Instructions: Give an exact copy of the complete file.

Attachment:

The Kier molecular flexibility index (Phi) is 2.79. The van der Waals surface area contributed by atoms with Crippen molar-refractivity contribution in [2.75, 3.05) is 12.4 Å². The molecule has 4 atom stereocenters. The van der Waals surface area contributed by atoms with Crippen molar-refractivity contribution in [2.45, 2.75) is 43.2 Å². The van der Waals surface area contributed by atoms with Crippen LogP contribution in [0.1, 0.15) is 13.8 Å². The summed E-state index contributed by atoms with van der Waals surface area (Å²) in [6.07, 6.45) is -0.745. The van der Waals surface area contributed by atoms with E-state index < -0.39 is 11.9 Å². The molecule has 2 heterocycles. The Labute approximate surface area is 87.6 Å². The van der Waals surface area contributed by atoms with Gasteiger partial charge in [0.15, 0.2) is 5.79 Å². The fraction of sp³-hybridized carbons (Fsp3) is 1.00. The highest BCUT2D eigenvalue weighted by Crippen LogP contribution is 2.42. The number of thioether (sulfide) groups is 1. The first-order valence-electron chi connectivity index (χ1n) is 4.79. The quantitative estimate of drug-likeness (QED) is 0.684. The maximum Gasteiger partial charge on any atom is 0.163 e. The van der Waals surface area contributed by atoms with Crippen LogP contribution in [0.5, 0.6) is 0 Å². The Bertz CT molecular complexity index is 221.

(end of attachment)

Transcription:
The Kier molecular flexibility index (Phi) is 2.79. The van der Waals surface area contributed by atoms with Crippen molar-refractivity contribution in [2.75, 3.05) is 12.4 Å². The molecule has 4 atom stereocenters. The van der Waals surface area contributed by atoms with Crippen molar-refractivity contribution in [2.45, 2.75) is 43.2 Å². The van der Waals surface area contributed by atoms with Crippen LogP contribution in [0.1, 0.15) is 13.8 Å². The summed E-state index contributed by atoms with van der Waals surface area (Å²) in [6.07, 6.45) is -0.745. The van der Waals surface area contributed by atoms with E-state index < -0.39 is 11.9 Å². The molecule has 2 heterocycles. The Labute approximate surface area is 87.6 Å². The van der Waals surface area contributed by atoms with Gasteiger partial charge in [0.15, 0.2) is 5.79 Å². The fraction of sp³-hybridized carbons (Fsp3) is 1.00. The highest BCUT2D eigenvalue weighted by Crippen LogP contribution is 2.42. The number of thioether (sulfide) groups is 1. The first-order valence-electron chi connectivity index (χ1n) is 4.79. The quantitative estimate of drug-likeness (QED) is 0.684. The maximum Gasteiger partial charge on any atom is 0.163 e. The van der Waals surface area contributed by atoms with Crippen LogP contribution in [0.5, 0.6) is 0 Å². The Bertz CT molecular complexity index is 221.